Thursday, May 1, 2014

"Passing Strange" at Mixed Blood Theatre

The rock musical Passing Strange was short-lived on Broadway, running just five months, but it earned seven Tony nominations and one win for Best Book. I recall hearing about it, but I never saw it. I'm so grateful to Mixed Blood Theatre for bringing it here and for assembling this talented cast and creative team, because Passing Strange is everything I want music-theater to be. It's a completely unique creation that comes from the heart, features an awesome rock score, and is wildly entertaining, poignant, funny, and relevant. Written by the musician known as Stew (with help from Heidi Rodewald on the music composition) and loosely based on his own life, Passing Strange is a coming of age story about a young black man from L.A. who travels to Europe in search of what he calls "the real." The narrator (played by Stew himself on Broadway) and his younger self take us on this epic journey with them, filled with the highs of love and music and the lows of grief and heartbreak, and it's a beautiful thing when he comes out the other end with a better understanding of life, love, and art.

Passing Strange feels more like a rock concert than a musical, with the narrator introducing himself and the band and talking directly to the audience. He doesn't pretend that he's not spinning a tale for an audience, yet at times he's deeply connected to and affected by his story as it plays out before him. We meet a nameless young man, presumably his younger self, in his too comfortable life in L.A. with his mother and the church. It's the late 1970's, and he decides to go to Europe to see who he can be, rebelling against his family and country and society. He lives a life of new friends, sex, drugs, and rock and roll, first in mellow Amsterdam and then in the intense world of Berlin. He loves art above all else, and through it strives for "the real." As he grows up and experiences loss, he learns that there might be more to life than art.

Anthony Manough and Nathan Barlow
backed by Lipica Shah,
Brittany Bradford, and Meghan Kriedler
This highly energetic and talented cast and band (at times it's hard to tell the difference between the two as they're all part of the story) drive through the show like a freight train that never stops or lets up. As two sides of the same man, Anthony Manough (narrator) and Nathan Barlow (youth) are both fantastic. Anthony is a great front man, funny and entertaining and captivating, but also shows us the character's emotional side as he observes his story from the outside. I've seen Nathan Barlow in supporting roles in the past (and called him "one to watch"), but this could be his breakout performance. He gives such an emotionally and physically intense and at the same time playful performance, literally running from one end of the stage to the other, all while making this youth someone to follow and root for, despite his selfish and self-centered wanderings (not atypical for someone that age). As his (their) mother, Jamecia Bennett brings a soul to the story, not to mention her incredible voice that is a force of nature. Also fantastic and fun to watch are the trio of Brittany Bradford, Meghan Kreidler, and Lipica Shah, functioning as a sort of Greek chorus, in addition to playing various friends and girlfriends that the youth meets on his journey. Rounding out this fine cast is LeRoi James as the preacher's son choir director and various other characters.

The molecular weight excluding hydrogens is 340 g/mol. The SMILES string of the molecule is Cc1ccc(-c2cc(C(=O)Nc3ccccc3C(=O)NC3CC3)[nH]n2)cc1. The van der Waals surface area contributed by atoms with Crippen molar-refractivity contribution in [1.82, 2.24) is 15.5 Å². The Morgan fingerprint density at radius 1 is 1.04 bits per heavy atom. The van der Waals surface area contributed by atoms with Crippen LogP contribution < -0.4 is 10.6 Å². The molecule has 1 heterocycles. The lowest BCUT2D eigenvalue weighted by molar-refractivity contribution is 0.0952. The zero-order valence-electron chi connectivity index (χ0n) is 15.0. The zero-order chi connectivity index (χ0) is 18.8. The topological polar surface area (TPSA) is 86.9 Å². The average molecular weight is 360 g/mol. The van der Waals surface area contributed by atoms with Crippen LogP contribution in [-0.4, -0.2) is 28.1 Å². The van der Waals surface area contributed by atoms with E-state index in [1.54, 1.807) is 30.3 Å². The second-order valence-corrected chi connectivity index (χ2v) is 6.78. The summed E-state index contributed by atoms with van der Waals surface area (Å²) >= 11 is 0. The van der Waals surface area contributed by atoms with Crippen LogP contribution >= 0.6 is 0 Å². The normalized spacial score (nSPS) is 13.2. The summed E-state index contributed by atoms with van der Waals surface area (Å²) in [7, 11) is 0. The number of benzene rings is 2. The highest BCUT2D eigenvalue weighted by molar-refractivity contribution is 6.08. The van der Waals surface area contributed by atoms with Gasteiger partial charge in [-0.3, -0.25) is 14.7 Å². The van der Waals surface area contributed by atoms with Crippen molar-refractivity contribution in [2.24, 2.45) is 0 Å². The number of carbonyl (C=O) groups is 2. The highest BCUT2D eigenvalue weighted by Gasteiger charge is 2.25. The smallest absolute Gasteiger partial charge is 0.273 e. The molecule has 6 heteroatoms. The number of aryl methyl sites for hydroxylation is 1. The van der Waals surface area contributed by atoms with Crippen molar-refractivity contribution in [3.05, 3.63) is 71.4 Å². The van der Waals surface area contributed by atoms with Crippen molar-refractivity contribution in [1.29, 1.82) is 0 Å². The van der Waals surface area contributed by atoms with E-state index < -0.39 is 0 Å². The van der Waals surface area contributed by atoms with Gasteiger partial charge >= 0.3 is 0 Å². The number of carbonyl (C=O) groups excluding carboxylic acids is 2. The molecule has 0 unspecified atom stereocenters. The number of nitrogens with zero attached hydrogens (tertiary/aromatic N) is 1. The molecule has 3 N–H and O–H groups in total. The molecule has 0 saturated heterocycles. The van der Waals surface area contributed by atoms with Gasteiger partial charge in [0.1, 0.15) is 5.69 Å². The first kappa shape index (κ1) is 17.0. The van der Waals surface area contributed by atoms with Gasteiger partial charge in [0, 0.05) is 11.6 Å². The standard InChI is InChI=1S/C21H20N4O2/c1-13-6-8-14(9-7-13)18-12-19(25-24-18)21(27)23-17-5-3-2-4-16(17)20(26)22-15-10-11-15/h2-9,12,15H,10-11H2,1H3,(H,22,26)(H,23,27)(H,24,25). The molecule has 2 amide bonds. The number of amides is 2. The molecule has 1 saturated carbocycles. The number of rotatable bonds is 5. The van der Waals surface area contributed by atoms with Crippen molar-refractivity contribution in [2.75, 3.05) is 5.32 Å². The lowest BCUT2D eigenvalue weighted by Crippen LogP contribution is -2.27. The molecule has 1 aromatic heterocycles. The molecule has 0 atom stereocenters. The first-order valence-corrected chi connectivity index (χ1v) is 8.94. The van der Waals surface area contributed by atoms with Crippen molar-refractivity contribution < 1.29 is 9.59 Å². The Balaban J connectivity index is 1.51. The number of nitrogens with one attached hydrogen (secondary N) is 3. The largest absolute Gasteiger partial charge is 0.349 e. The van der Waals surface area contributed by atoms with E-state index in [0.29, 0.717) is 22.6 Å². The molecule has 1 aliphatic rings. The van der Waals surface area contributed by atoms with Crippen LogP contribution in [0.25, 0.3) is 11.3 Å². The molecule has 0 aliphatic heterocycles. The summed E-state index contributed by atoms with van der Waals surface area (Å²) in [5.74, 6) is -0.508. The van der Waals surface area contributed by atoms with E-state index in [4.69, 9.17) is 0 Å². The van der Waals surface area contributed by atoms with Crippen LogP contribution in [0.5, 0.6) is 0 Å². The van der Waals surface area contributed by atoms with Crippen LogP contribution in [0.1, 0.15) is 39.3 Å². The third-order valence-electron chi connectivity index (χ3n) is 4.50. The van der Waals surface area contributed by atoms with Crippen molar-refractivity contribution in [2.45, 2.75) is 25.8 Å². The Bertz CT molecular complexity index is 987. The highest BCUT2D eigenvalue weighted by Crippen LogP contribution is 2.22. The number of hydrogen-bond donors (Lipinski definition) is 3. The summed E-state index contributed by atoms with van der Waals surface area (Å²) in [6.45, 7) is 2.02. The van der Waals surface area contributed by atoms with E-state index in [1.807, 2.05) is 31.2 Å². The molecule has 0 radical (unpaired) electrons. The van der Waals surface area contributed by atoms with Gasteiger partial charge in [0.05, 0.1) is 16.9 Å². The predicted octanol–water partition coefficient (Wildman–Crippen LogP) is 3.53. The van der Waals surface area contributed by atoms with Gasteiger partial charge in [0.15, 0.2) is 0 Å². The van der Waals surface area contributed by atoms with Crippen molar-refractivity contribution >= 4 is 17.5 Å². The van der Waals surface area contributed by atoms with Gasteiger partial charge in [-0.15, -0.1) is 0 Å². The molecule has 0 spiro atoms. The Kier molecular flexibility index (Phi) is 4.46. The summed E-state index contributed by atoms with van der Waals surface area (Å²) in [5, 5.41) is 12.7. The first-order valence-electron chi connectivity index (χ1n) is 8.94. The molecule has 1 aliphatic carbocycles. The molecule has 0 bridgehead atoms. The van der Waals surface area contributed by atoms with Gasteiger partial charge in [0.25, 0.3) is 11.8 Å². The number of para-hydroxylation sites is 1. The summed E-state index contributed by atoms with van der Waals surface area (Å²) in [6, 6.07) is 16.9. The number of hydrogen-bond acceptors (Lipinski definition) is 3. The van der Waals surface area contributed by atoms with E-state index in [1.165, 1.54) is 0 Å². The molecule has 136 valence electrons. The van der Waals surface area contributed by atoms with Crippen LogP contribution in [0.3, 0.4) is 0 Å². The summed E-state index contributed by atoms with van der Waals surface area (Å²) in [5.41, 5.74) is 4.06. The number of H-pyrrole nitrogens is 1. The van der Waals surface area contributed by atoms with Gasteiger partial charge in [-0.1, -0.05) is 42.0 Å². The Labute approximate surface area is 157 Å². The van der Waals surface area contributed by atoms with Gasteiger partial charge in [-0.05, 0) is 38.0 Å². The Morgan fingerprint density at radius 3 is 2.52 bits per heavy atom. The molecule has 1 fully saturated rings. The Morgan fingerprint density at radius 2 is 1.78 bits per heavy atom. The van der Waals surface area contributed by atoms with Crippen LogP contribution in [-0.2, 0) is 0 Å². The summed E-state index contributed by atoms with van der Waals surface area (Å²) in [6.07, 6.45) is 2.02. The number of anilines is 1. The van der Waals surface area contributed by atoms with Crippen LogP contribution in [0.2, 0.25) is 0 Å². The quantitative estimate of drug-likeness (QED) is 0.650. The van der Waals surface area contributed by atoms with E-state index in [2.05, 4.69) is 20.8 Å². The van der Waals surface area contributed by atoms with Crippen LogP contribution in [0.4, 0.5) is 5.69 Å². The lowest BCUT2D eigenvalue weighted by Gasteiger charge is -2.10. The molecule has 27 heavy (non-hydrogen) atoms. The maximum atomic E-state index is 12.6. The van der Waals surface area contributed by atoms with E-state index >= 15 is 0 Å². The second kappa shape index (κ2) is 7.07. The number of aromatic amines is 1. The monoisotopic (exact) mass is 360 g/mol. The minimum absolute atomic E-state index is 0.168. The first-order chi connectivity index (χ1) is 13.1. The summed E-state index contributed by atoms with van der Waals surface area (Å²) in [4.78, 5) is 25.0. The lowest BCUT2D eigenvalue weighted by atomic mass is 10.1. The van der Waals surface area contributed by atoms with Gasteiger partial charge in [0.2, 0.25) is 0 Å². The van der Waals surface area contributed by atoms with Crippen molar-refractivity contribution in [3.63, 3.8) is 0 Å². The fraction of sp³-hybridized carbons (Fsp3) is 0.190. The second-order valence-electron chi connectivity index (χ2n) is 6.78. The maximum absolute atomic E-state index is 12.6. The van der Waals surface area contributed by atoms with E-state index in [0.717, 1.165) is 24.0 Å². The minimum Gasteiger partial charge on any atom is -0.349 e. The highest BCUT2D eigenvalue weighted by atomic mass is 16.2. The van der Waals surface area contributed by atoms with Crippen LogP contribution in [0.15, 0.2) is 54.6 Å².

I don't see a choreographer or movement coach listed so I don't know who to credit for this (perhaps director Thomas W. Jones II), but there is some crazy wonderful movement and dancing going on. And you can't have a great rock musical without a great rock band, and they've got that here, with direction by Jason Hansen (the go-to-guy for rock musicals in the Twin Cities, and with good reason). I enjoyed seeing Eric Mayson (from last year's really cool Fringe show Elysium Blues) playing guitar in the band, with a great turn as the preacher. And I must also mention the crazy fun 70s-ish costumes by Trevor Bowen.

And this too (from the director):
Artist. African American. Expatriate! ... the 20th Century Odyssey of not only the African American artist, but the African American race, has been an unyielding search for acceptance, a disquieted reach for the ephemeral home. Passing Strange continues that exploration.
What a beautiful thing to use music-theater in that exploration. If you, like me, love the art form that is music-theater and believe that it can be more than the latest Disney movie adaptation, you owe it to yourself to go see this show. It's a unique and personal creation beautifully and powerfully brought to life by this fantastic cast. It'll make you think, feel, laugh, cry, and clap your hands. It's not often that the audience of a musical is cajoled, no demanded, to get on their feet! I guarantee you've never seen another musical like Passing Strange, which is what I love most about it. Playing now through May 11, click here to reserve tickets or take a chance and show up at the theater before the show to get a free ticket (assuming it's not sold out) as part of Mixed Blood's "Radical Hospitality" program.

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